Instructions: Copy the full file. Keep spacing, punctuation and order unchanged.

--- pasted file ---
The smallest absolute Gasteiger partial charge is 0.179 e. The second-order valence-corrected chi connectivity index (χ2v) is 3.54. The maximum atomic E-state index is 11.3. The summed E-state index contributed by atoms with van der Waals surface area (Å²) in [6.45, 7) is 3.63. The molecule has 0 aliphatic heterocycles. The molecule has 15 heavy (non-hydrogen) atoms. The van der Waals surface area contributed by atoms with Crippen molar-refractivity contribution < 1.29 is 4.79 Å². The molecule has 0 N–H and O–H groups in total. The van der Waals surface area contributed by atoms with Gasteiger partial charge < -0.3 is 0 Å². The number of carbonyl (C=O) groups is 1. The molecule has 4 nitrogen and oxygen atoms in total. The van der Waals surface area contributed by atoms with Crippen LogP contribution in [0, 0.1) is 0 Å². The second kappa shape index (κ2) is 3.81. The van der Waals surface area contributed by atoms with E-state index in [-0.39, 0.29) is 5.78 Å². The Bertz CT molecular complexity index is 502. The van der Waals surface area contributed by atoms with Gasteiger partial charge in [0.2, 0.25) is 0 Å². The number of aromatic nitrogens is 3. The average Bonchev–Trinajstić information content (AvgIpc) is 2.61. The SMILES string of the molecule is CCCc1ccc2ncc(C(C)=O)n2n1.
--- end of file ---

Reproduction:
The smallest absolute Gasteiger partial charge is 0.179 e. The second-order valence-corrected chi connectivity index (χ2v) is 3.54. The maximum atomic E-state index is 11.3. The summed E-state index contributed by atoms with van der Waals surface area (Å²) in [6.45, 7) is 3.63. The molecule has 0 aliphatic heterocycles. The molecule has 15 heavy (non-hydrogen) atoms. The van der Waals surface area contributed by atoms with Crippen molar-refractivity contribution < 1.29 is 4.79 Å². The molecule has 0 N–H and O–H groups in total. The van der Waals surface area contributed by atoms with Gasteiger partial charge < -0.3 is 0 Å². The number of carbonyl (C=O) groups is 1. The molecule has 4 nitrogen and oxygen atoms in total. The van der Waals surface area contributed by atoms with Crippen LogP contribution in [0, 0.1) is 0 Å². The second kappa shape index (κ2) is 3.81. The van der Waals surface area contributed by atoms with E-state index in [-0.39, 0.29) is 5.78 Å². The Bertz CT molecular complexity index is 502. The van der Waals surface area contributed by atoms with Gasteiger partial charge in [0.2, 0.25) is 0 Å². The number of aromatic nitrogens is 3. The average Bonchev–Trinajstić information content (AvgIpc) is 2.61. The SMILES string of the molecule is CCCc1ccc2ncc(C(C)=O)n2n1.